Service providers are facing the challenge of moving from a voice world to the Internet and this entails developing new business models. SPs can excel in one of two routes: either competing on low cost for the mass market or specializing by delivering tailored services around specific customer requirements. For both strategies, the need for a re-architected network core is fundamental. What's required is a data-optimized, flexible and scalable layer 1 network that can deliver complex and robust IP services cost-efficiently. To apply this, network architects must view IP and optical network plans holistically-the intelligence at the IP layer is inextricably linked to the transport of data services.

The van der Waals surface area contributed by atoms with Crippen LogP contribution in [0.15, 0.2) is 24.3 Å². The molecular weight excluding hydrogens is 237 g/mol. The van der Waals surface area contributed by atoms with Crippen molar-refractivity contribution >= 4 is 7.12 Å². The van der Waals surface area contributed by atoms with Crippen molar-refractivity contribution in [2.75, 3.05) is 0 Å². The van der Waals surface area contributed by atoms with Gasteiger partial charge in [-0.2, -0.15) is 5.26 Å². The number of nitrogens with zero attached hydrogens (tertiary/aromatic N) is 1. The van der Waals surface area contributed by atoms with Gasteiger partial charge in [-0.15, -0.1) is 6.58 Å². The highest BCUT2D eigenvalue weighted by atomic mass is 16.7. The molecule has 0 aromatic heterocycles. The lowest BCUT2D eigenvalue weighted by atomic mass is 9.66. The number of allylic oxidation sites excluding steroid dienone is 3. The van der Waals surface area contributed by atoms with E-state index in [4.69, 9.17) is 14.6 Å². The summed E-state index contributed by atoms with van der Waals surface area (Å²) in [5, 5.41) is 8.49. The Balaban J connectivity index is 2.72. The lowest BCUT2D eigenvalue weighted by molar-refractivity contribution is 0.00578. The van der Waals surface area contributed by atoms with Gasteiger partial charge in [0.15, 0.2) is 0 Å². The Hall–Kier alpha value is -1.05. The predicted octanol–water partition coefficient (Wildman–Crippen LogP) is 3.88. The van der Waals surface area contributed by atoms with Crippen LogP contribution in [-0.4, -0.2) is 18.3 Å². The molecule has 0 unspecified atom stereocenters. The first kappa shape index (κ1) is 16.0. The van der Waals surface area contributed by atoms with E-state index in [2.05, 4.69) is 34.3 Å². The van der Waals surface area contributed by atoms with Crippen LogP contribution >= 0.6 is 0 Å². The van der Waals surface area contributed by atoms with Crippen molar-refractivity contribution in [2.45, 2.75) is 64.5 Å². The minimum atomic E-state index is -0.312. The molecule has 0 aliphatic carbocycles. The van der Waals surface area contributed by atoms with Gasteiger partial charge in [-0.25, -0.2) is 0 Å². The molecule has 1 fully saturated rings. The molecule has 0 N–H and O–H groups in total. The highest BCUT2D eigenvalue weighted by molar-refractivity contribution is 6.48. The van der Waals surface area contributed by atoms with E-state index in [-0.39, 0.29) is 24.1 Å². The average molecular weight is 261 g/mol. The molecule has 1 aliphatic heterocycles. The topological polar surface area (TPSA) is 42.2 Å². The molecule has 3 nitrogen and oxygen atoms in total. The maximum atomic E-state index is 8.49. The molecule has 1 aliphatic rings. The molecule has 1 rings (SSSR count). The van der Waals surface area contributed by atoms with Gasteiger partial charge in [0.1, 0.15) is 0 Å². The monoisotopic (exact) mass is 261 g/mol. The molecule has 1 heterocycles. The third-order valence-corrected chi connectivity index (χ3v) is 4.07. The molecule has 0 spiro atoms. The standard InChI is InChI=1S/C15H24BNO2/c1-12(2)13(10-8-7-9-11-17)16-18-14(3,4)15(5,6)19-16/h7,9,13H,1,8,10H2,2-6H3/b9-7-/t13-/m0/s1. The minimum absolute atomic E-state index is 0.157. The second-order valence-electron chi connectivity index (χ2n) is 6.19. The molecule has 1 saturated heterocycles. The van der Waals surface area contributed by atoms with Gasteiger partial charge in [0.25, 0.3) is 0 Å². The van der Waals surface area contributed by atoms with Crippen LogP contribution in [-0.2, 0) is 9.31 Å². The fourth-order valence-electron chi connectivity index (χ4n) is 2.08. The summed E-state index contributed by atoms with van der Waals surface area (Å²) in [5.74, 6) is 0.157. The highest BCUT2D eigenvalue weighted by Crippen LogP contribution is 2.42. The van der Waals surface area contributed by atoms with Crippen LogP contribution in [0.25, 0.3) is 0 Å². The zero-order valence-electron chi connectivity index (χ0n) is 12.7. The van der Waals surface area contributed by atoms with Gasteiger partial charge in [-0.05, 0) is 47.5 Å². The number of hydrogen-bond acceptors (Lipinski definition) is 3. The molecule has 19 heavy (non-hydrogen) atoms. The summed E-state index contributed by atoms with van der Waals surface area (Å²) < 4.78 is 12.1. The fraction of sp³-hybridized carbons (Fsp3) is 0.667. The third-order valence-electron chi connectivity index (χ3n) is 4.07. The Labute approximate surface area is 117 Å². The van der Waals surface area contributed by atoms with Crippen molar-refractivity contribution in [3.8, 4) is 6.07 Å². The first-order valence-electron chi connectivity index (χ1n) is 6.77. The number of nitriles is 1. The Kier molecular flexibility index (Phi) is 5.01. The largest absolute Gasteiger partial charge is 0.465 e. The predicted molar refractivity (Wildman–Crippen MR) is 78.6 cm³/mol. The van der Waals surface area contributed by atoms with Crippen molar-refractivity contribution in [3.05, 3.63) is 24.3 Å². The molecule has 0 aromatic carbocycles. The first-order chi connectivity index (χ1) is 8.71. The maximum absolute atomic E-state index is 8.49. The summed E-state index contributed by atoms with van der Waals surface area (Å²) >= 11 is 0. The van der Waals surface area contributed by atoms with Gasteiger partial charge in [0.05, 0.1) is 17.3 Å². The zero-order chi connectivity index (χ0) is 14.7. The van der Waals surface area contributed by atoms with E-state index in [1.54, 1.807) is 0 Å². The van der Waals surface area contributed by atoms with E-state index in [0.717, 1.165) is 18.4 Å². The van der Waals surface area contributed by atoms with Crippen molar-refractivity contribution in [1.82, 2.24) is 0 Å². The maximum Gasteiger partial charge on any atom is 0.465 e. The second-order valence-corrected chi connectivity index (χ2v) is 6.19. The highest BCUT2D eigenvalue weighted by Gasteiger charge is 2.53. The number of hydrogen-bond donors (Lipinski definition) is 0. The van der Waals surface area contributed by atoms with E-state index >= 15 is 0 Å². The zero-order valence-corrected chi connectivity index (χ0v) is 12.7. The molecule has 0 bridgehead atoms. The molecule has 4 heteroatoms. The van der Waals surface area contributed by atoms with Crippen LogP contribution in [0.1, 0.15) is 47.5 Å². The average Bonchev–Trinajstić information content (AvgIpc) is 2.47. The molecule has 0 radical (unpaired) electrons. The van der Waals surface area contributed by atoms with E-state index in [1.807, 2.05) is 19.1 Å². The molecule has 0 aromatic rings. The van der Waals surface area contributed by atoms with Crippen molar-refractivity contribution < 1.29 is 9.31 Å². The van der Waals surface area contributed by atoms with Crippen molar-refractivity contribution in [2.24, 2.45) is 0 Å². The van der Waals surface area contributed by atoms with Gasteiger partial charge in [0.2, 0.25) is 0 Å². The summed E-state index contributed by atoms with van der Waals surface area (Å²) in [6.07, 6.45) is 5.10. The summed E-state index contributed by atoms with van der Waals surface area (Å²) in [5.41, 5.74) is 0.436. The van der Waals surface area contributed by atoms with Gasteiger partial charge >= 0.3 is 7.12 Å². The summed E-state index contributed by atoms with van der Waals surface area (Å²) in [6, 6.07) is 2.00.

4. You announced two new products-the Cisco 12400 Internet routers and Cisco ONS 15327 metro edge platform-on January 31. How do these new IP+Optical solutions help service providers?

The Cisco ONS 15327 metro edge platform, the newest and smallest addition to in Cisco's IP+Optical portfolio, upgrades the edge of metropolitan networks by efficiently transporting high-speed data, SONET/SDH services, and DWDM wavelengths directly from access rings to customer premises. The Cisco ONS 15327 metro edge platform can be installed in 20 minutes and is about the same size as a DVD player (about five inches high), enabling service providers to reliably deliver traditional voice, video, and other profitable data services at a fraction of the cost of other and larger products.